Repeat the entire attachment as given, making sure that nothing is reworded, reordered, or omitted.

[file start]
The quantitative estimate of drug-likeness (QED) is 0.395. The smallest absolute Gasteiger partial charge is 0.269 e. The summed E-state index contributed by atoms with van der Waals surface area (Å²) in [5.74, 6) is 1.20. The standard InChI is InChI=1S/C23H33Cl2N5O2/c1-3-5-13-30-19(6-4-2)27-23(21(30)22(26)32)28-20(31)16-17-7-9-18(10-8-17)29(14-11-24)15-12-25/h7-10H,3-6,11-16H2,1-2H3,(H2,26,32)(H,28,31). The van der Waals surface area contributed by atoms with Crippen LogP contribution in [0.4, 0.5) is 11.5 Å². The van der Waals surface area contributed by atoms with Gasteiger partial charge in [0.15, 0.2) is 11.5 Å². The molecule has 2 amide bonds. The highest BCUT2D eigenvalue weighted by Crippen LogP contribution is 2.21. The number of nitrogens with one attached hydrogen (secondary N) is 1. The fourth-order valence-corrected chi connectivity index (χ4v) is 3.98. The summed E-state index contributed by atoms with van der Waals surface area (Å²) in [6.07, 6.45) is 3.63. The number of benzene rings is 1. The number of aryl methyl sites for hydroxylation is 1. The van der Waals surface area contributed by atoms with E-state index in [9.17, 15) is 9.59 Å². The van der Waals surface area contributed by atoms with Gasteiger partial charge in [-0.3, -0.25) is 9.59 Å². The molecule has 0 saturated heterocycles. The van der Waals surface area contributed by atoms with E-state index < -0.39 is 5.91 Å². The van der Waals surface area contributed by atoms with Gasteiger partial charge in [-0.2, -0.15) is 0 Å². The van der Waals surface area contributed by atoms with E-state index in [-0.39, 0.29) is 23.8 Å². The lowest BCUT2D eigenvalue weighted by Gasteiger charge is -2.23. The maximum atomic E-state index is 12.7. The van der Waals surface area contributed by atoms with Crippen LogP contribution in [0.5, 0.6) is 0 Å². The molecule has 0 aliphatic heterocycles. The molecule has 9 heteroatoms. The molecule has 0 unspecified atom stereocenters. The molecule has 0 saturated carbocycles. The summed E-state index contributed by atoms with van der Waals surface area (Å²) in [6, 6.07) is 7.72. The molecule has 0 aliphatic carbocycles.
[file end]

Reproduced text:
The quantitative estimate of drug-likeness (QED) is 0.395. The smallest absolute Gasteiger partial charge is 0.269 e. The summed E-state index contributed by atoms with van der Waals surface area (Å²) in [5.74, 6) is 1.20. The standard InChI is InChI=1S/C23H33Cl2N5O2/c1-3-5-13-30-19(6-4-2)27-23(21(30)22(26)32)28-20(31)16-17-7-9-18(10-8-17)29(14-11-24)15-12-25/h7-10H,3-6,11-16H2,1-2H3,(H2,26,32)(H,28,31). The van der Waals surface area contributed by atoms with Crippen LogP contribution in [0.4, 0.5) is 11.5 Å². The van der Waals surface area contributed by atoms with Gasteiger partial charge in [0.15, 0.2) is 11.5 Å². The molecule has 2 amide bonds. The highest BCUT2D eigenvalue weighted by Crippen LogP contribution is 2.21. The number of nitrogens with one attached hydrogen (secondary N) is 1. The fourth-order valence-corrected chi connectivity index (χ4v) is 3.98. The summed E-state index contributed by atoms with van der Waals surface area (Å²) in [6.07, 6.45) is 3.63. The number of benzene rings is 1. The number of aryl methyl sites for hydroxylation is 1. The van der Waals surface area contributed by atoms with E-state index in [9.17, 15) is 9.59 Å². The van der Waals surface area contributed by atoms with Gasteiger partial charge in [-0.3, -0.25) is 9.59 Å². The molecule has 0 saturated heterocycles. The van der Waals surface area contributed by atoms with E-state index < -0.39 is 5.91 Å². The van der Waals surface area contributed by atoms with Gasteiger partial charge in [-0.2, -0.15) is 0 Å². The van der Waals surface area contributed by atoms with E-state index in [-0.39, 0.29) is 23.8 Å². The lowest BCUT2D eigenvalue weighted by Gasteiger charge is -2.23. The maximum atomic E-state index is 12.7. The van der Waals surface area contributed by atoms with Crippen LogP contribution in [0.5, 0.6) is 0 Å². The molecule has 0 aliphatic heterocycles. The molecule has 9 heteroatoms. The molecule has 0 unspecified atom stereocenters. The molecule has 0 saturated carbocycles. The summed E-state index contributed by atoms with van der Waals surface area (Å²) in [6, 6.07) is 7.72. The molecule has 0 aliphatic carbocycles.